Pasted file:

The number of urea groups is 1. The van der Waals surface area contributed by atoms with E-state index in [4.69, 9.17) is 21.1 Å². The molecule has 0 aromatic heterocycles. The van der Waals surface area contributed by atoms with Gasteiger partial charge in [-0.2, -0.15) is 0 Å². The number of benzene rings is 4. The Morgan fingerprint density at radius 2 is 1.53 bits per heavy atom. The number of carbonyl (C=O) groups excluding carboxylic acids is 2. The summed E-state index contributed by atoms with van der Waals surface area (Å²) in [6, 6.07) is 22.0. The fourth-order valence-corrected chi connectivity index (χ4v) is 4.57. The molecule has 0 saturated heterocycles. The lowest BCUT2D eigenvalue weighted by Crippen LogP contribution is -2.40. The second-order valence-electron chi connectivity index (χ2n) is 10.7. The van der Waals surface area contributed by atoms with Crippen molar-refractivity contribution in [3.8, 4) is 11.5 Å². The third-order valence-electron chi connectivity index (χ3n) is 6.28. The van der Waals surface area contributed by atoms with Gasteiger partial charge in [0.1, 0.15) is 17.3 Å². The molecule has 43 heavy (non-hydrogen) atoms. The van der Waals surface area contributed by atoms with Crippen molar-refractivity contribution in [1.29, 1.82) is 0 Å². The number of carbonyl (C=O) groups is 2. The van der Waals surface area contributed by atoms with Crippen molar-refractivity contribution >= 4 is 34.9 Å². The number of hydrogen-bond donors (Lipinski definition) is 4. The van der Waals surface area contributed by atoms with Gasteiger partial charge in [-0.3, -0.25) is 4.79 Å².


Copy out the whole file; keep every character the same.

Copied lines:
The number of urea groups is 1. The van der Waals surface area contributed by atoms with E-state index in [4.69, 9.17) is 21.1 Å². The molecule has 0 aromatic heterocycles. The van der Waals surface area contributed by atoms with Gasteiger partial charge in [-0.2, -0.15) is 0 Å². The number of benzene rings is 4. The Morgan fingerprint density at radius 2 is 1.53 bits per heavy atom. The number of carbonyl (C=O) groups excluding carboxylic acids is 2. The summed E-state index contributed by atoms with van der Waals surface area (Å²) in [6, 6.07) is 22.0. The fourth-order valence-corrected chi connectivity index (χ4v) is 4.57. The molecule has 0 saturated heterocycles. The lowest BCUT2D eigenvalue weighted by Crippen LogP contribution is -2.40. The second-order valence-electron chi connectivity index (χ2n) is 10.7. The van der Waals surface area contributed by atoms with Crippen molar-refractivity contribution in [3.8, 4) is 11.5 Å². The third-order valence-electron chi connectivity index (χ3n) is 6.28. The van der Waals surface area contributed by atoms with Gasteiger partial charge in [0.1, 0.15) is 17.3 Å². The molecule has 43 heavy (non-hydrogen) atoms. The van der Waals surface area contributed by atoms with Crippen molar-refractivity contribution in [1.29, 1.82) is 0 Å². The number of carbonyl (C=O) groups is 2. The van der Waals surface area contributed by atoms with Crippen molar-refractivity contribution >= 4 is 34.9 Å². The number of hydrogen-bond donors (Lipinski definition) is 4. The van der Waals surface area contributed by atoms with Gasteiger partial charge in [-0.3, -0.25) is 4.79 Å².